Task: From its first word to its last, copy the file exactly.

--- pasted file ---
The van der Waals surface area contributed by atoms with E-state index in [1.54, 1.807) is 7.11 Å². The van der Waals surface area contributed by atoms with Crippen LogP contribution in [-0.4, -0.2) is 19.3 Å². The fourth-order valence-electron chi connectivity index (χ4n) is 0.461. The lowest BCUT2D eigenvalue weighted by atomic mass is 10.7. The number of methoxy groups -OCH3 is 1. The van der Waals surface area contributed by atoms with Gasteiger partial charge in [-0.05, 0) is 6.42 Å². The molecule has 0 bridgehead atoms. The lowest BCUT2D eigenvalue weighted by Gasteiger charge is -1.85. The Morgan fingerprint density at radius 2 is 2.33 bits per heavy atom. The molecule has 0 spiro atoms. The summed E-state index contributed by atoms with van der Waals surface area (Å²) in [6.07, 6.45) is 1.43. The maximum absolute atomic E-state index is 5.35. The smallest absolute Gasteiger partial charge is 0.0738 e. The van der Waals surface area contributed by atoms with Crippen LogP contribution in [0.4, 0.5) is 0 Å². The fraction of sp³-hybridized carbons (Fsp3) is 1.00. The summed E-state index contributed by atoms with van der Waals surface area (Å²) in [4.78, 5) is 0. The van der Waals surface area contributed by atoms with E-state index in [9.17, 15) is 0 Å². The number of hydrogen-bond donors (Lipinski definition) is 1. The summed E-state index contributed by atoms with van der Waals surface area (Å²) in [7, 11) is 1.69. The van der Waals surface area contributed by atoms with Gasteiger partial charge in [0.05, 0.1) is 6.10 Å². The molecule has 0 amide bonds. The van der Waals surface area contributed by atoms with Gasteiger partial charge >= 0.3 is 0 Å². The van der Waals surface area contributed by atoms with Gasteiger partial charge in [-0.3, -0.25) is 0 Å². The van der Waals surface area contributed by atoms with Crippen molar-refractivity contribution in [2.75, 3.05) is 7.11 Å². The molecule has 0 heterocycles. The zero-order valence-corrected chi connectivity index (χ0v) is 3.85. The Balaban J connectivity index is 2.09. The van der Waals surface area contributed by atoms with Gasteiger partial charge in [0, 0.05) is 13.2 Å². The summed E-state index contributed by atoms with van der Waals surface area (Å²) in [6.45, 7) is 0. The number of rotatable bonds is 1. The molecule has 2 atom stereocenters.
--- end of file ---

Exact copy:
The van der Waals surface area contributed by atoms with E-state index in [1.54, 1.807) is 7.11 Å². The van der Waals surface area contributed by atoms with Crippen LogP contribution in [-0.4, -0.2) is 19.3 Å². The fourth-order valence-electron chi connectivity index (χ4n) is 0.461. The lowest BCUT2D eigenvalue weighted by atomic mass is 10.7. The number of methoxy groups -OCH3 is 1. The van der Waals surface area contributed by atoms with Gasteiger partial charge in [-0.05, 0) is 6.42 Å². The molecule has 0 bridgehead atoms. The lowest BCUT2D eigenvalue weighted by Gasteiger charge is -1.85. The Morgan fingerprint density at radius 2 is 2.33 bits per heavy atom. The molecule has 0 spiro atoms. The summed E-state index contributed by atoms with van der Waals surface area (Å²) in [6.07, 6.45) is 1.43. The maximum absolute atomic E-state index is 5.35. The smallest absolute Gasteiger partial charge is 0.0738 e. The van der Waals surface area contributed by atoms with Crippen LogP contribution in [0.4, 0.5) is 0 Å². The fraction of sp³-hybridized carbons (Fsp3) is 1.00. The summed E-state index contributed by atoms with van der Waals surface area (Å²) in [4.78, 5) is 0. The van der Waals surface area contributed by atoms with E-state index in [9.17, 15) is 0 Å². The number of hydrogen-bond donors (Lipinski definition) is 1. The summed E-state index contributed by atoms with van der Waals surface area (Å²) in [7, 11) is 1.69. The van der Waals surface area contributed by atoms with Gasteiger partial charge in [0.05, 0.1) is 6.10 Å². The molecule has 0 amide bonds. The van der Waals surface area contributed by atoms with Gasteiger partial charge >= 0.3 is 0 Å². The van der Waals surface area contributed by atoms with Gasteiger partial charge in [-0.3, -0.25) is 0 Å². The van der Waals surface area contributed by atoms with Crippen molar-refractivity contribution in [2.75, 3.05) is 7.11 Å². The molecule has 0 heterocycles. The zero-order valence-corrected chi connectivity index (χ0v) is 3.85. The Balaban J connectivity index is 2.09. The van der Waals surface area contributed by atoms with Gasteiger partial charge in [0, 0.05) is 13.2 Å². The summed E-state index contributed by atoms with van der Waals surface area (Å²) in [6.45, 7) is 0. The number of rotatable bonds is 1. The molecule has 2 atom stereocenters.